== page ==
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by Michael Connelly
Little, Brown, April 2011
448 pages
ISBN: 0316069353

Buy in the UK | Buy in Canada

Michael Connelly has done it again. In THE FIFTH WITNESS, he has written a courtroom thriller that keeps you guessing until the last minute, and has you realizing the truth at the very same moment as the protagonist. As the reader sees what is happening, bits and pieces of dropped hints and clues come together in one sudden and terrifying moment of realization.

Mickey Haller, the defense attorney introduced to us in THE LINCOLN LAWYER - now played by Matthew McConaughey in the film of this title - is back in a riveting drama. At the start, Haller is involved with the timely but unglamorous work of defending folks against illegal foreclosure. He has left criminal law for civil law, the only place he can earn a living in the current economy. He is making some money, if not garnering prestige. However, that all changes very rapidly. One of his clients, Lisa Trammel, is accused of killing a bank mortgage officer. Lisa had been a difficult client because she demanded Haller's constant attention and then became a high-profile pest, organizing demonstrations and becoming the public face of the foreclosure crisis. When she is accused of premeditated murder, she wants Haller to defend her and proclaims her innocence loudly and persistently. And it does appear that she has been both railroaded by the police and set up as a scapegoat by unknown parties. Something scary that happens to Haller also points to the existence of some other person or persons who do not want the truth to be exposed. Yet even with all of this pointing to his client's innocence, Haller has his work cut out for him. He faces a prosecutor, Andrea Freeman, who not only is one of the best but who also has a personal grudge against him.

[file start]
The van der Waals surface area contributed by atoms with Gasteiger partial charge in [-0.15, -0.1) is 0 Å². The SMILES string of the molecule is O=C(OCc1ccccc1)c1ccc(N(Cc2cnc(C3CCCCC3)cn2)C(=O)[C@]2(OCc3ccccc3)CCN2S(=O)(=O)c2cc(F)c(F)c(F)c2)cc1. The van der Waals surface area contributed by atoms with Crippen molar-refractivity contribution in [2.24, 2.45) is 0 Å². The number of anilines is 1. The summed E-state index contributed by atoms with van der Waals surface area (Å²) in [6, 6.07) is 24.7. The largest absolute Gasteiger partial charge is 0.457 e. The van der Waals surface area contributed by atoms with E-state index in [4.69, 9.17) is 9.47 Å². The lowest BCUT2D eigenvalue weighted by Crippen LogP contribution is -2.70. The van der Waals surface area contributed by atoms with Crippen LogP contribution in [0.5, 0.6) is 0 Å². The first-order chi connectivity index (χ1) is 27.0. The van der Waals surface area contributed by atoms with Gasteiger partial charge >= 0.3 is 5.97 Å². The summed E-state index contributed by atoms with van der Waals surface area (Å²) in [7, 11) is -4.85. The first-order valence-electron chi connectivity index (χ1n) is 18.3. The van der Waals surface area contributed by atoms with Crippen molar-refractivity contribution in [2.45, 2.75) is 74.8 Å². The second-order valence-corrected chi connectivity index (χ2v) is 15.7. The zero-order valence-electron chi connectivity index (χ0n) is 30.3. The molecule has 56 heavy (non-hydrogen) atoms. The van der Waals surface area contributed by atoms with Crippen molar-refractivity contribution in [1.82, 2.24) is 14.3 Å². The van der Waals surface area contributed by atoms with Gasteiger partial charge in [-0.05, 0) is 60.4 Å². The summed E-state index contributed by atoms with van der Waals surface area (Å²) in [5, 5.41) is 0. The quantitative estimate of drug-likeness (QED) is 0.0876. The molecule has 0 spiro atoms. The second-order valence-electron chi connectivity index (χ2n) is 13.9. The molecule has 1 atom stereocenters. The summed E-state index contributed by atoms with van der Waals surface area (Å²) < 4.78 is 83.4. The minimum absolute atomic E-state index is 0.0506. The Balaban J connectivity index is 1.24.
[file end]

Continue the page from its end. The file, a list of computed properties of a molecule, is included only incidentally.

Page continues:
We get an education in criminal justice as we read this book. One of Mickey Haller's rules as a defense attorney is to never pay attention to the guilt or innocence of his clients. He believes that his job is to give each of them the best defense he can, and so he has no interest in whether or not they have committed the crime with which they are charged. He is somewhat thwarted in this stance by a first year lawyer whom he has hired straight out of law school. She is idealistic in a way that Mickey feels is not in touch with the reality of criminal law. Yet both she and Lisa continually challenge his convictions about neutrality. Connelly peppers his narrative with insights and details about the system and how the odds are stacked in the favor of the state. He also takes us behind the scenes, as we see the workings of the sidebars and the discussions in chamber with the judge.

There is much more to be discovered. A theme running through this book is Haller's personal life. He wants very much to get back together with his ex-wife Maggie and be a real parent to his daughter Hayley. Everything he does, including his continued efforts to remain sober, reflects this desire. We are privy to his struggles, both professionally and personally, and we care about what happens to him. The title, as with other Connelly works, has more than one meaning. But really, this novel only needs a review of five words: It is wonderful. Read it!

Anne Corey is a writer, poet, teacher and botanical artist in New York’s Hudson Valley.

Reviewed by Anne Corey, March 2011

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Contact: Yvonne Klein (ymk@reviewingtheevidence.com)

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